When necessary, John could be firm. This author recalls one instance when I was new to the committee and had a bit too much unchecked enthusiasm. As one meeting was beginning John seemed annoyed. He started by stating “before we do anything, I must bring attention that there has been a violation of one of the sacred rules of this town and parade”. I listened intensely wondering what had happened. He then held up a political brochure – one that I had done for a candidate in the upcoming election. I had put some Basilone related accomplishments in that brochure with a photo of Basilone. John said correctly that the brochure appeared to have been designed by me. (I always used certain fonts and background colors.) He tactfully explained that this cannot happen again as the rule in town was that “Basilone stays out of politics !” I apologized to him and the committee. He did not mention it again and I obeyed the sacred rule thereafter.
His involvement in his community was vast and amazing. It started when he was very young as he was an altar boy at St. Ann’s Church.

He served for 30 years on Raritan Recreation with ten of those as the chairman. He was on numerous committees - often as the leader.

He was a Deacon at St. Ann’s Church for over 40 years contributing to baptisms, weddings, funerals, and was always present at church services and functions. To John, this was his most important mission. Parishioners were always appreciative of his contributions. Many families approached him to give eulogies since he had a personal and vested knowledge of the deceased.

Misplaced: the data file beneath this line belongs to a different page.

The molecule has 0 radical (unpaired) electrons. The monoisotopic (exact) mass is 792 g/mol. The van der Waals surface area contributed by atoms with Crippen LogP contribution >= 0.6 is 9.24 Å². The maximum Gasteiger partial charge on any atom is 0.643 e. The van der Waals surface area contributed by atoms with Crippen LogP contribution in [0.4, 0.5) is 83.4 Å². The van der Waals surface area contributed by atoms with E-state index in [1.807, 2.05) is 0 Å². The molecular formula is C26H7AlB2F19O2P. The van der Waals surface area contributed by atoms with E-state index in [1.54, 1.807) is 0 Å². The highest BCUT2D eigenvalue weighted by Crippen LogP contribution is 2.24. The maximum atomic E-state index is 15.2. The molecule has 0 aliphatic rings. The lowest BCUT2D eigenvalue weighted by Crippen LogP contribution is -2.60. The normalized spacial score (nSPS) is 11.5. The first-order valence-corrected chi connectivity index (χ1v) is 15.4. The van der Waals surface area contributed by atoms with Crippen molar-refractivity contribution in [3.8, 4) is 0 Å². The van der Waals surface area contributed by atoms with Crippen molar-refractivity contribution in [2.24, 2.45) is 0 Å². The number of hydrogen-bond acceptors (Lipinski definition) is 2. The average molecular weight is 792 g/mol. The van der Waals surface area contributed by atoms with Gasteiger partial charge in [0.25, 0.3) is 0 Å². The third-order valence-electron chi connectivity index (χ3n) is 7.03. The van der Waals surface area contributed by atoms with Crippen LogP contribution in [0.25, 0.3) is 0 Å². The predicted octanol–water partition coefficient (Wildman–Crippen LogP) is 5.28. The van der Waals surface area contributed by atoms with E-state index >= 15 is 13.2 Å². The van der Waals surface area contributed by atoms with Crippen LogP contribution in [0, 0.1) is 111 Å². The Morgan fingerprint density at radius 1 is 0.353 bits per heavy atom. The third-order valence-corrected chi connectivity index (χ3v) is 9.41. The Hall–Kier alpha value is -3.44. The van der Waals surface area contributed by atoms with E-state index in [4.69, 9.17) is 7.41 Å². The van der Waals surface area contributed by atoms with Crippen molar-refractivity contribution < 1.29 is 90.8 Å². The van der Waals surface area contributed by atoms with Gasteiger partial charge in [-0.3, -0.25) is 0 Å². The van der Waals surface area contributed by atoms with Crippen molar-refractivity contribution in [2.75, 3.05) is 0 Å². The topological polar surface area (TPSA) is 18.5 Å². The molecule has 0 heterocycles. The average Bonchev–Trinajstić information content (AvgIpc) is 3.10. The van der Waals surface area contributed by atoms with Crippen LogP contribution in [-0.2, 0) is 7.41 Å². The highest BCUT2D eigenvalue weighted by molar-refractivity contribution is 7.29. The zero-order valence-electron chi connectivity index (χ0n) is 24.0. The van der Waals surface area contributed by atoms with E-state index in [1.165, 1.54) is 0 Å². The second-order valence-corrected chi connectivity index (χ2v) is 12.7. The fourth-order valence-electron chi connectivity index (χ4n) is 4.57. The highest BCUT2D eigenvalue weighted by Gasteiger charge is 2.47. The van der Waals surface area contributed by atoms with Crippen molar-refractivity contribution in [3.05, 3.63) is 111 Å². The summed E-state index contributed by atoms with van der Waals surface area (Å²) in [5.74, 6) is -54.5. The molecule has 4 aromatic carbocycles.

For “The Breeze” John Pacifico was often a vital (uncredited) source for many of the articles about local history.

He was the “historical consultant” for two books on Raritan – “The John Basilone Story” and “Raritan’s Finest Hour – The Story of Raritan During World War II”.
A dedicated family man he married Dorothy Hoffman in 1958. They were married for 58 years until her death in 2017. They had two children - John Jr. and Jean.

He loved his hometown of Raritan. On his final day he seemed to know that the end was near so he had his daughter drive him around town. They drove by the houses where John’s best friends once lived. Their final stop was at the Basilone Statue.
His longtime friend Peter Vitelli says of him: “John Pacifico was the epitome in all facets of leadership ”

Father John Rozembajgier, priest at St. Ann’s in Raritan, said “As proclaimed in MICAH 6:8 Deacon John chose to walk with the Lord and in his relationships with others aspired to do what was right and good.”
John Pacifico was a big baseball fan. At the funeral service in the church Father John introduced a Yankee Hat that was made in memory of John Pacifico. It said on the front “Hats off to Deacon John” and on the back it said “MICAH 6:8” A verse from the bible. When one looks that up it says: “He has shown you, O mortal, what is good. And what does the LORD require of you? To act justly and to love mercy and to walk humbly with your God.” A fitting passage. Dozens of hats were given out to family and friends.
The funeral procession which left from St. Ann’s Church would first stop at his childhood home where John’s children put a Raritan baseball cap on the steps. Then they stopped at the Basilone Statue where a Basilone Hat was placed. Finally they stopped at John’s home at 256 Weiss Terrace where they left his baseball glove and a Yankee cap.

John Pacifico will be missed.